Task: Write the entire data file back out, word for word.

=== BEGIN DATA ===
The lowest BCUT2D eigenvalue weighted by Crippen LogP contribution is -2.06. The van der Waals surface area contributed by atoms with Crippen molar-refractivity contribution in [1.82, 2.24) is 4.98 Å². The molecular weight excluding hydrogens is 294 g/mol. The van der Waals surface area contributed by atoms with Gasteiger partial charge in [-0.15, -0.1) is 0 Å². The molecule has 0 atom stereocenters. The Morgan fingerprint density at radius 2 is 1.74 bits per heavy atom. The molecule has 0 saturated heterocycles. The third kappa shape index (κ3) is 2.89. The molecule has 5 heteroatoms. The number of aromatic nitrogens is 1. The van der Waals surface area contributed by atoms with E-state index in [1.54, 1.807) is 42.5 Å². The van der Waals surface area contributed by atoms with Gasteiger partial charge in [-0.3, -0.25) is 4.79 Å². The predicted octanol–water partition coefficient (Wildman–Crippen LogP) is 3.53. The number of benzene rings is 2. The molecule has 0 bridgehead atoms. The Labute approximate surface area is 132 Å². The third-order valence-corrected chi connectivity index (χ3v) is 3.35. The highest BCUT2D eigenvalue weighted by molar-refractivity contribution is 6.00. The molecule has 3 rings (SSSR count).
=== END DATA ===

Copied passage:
The lowest BCUT2D eigenvalue weighted by Crippen LogP contribution is -2.06. The van der Waals surface area contributed by atoms with Crippen molar-refractivity contribution in [1.82, 2.24) is 4.98 Å². The molecular weight excluding hydrogens is 294 g/mol. The van der Waals surface area contributed by atoms with Gasteiger partial charge in [-0.15, -0.1) is 0 Å². The molecule has 0 atom stereocenters. The Morgan fingerprint density at radius 2 is 1.74 bits per heavy atom. The molecule has 0 saturated heterocycles. The third kappa shape index (κ3) is 2.89. The molecule has 5 heteroatoms. The number of aromatic nitrogens is 1. The van der Waals surface area contributed by atoms with E-state index in [1.54, 1.807) is 42.5 Å². The van der Waals surface area contributed by atoms with Gasteiger partial charge in [-0.3, -0.25) is 4.79 Å². The predicted octanol–water partition coefficient (Wildman–Crippen LogP) is 3.53. The number of benzene rings is 2. The molecule has 0 bridgehead atoms. The Labute approximate surface area is 132 Å². The third-order valence-corrected chi connectivity index (χ3v) is 3.35. The highest BCUT2D eigenvalue weighted by molar-refractivity contribution is 6.00. The molecule has 3 rings (SSSR count).